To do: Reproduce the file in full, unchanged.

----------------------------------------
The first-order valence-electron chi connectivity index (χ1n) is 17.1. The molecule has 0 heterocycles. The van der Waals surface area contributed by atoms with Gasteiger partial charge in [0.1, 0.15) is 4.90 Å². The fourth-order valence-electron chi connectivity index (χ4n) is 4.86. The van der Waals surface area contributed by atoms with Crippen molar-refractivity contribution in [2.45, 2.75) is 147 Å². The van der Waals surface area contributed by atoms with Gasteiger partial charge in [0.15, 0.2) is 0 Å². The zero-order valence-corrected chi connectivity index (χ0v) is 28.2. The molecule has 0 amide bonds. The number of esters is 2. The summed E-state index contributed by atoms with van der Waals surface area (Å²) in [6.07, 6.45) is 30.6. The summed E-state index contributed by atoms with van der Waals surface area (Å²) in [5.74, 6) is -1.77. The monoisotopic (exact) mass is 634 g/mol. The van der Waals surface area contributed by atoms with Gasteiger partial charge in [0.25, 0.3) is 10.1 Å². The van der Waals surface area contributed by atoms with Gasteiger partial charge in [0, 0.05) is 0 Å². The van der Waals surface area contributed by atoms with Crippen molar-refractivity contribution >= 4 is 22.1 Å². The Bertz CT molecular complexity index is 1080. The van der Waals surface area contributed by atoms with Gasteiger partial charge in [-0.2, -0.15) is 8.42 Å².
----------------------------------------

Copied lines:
The first-order valence-electron chi connectivity index (χ1n) is 17.1. The molecule has 0 heterocycles. The van der Waals surface area contributed by atoms with Gasteiger partial charge in [0.1, 0.15) is 4.90 Å². The fourth-order valence-electron chi connectivity index (χ4n) is 4.86. The van der Waals surface area contributed by atoms with Crippen molar-refractivity contribution in [2.45, 2.75) is 147 Å². The van der Waals surface area contributed by atoms with Gasteiger partial charge in [0.15, 0.2) is 0 Å². The zero-order valence-corrected chi connectivity index (χ0v) is 28.2. The molecule has 0 amide bonds. The number of esters is 2. The summed E-state index contributed by atoms with van der Waals surface area (Å²) in [6.07, 6.45) is 30.6. The summed E-state index contributed by atoms with van der Waals surface area (Å²) in [5.74, 6) is -1.77. The monoisotopic (exact) mass is 634 g/mol. The van der Waals surface area contributed by atoms with Gasteiger partial charge in [0.25, 0.3) is 10.1 Å². The van der Waals surface area contributed by atoms with Gasteiger partial charge in [0, 0.05) is 0 Å². The van der Waals surface area contributed by atoms with Crippen molar-refractivity contribution >= 4 is 22.1 Å². The Bertz CT molecular complexity index is 1080. The van der Waals surface area contributed by atoms with Gasteiger partial charge in [-0.2, -0.15) is 8.42 Å².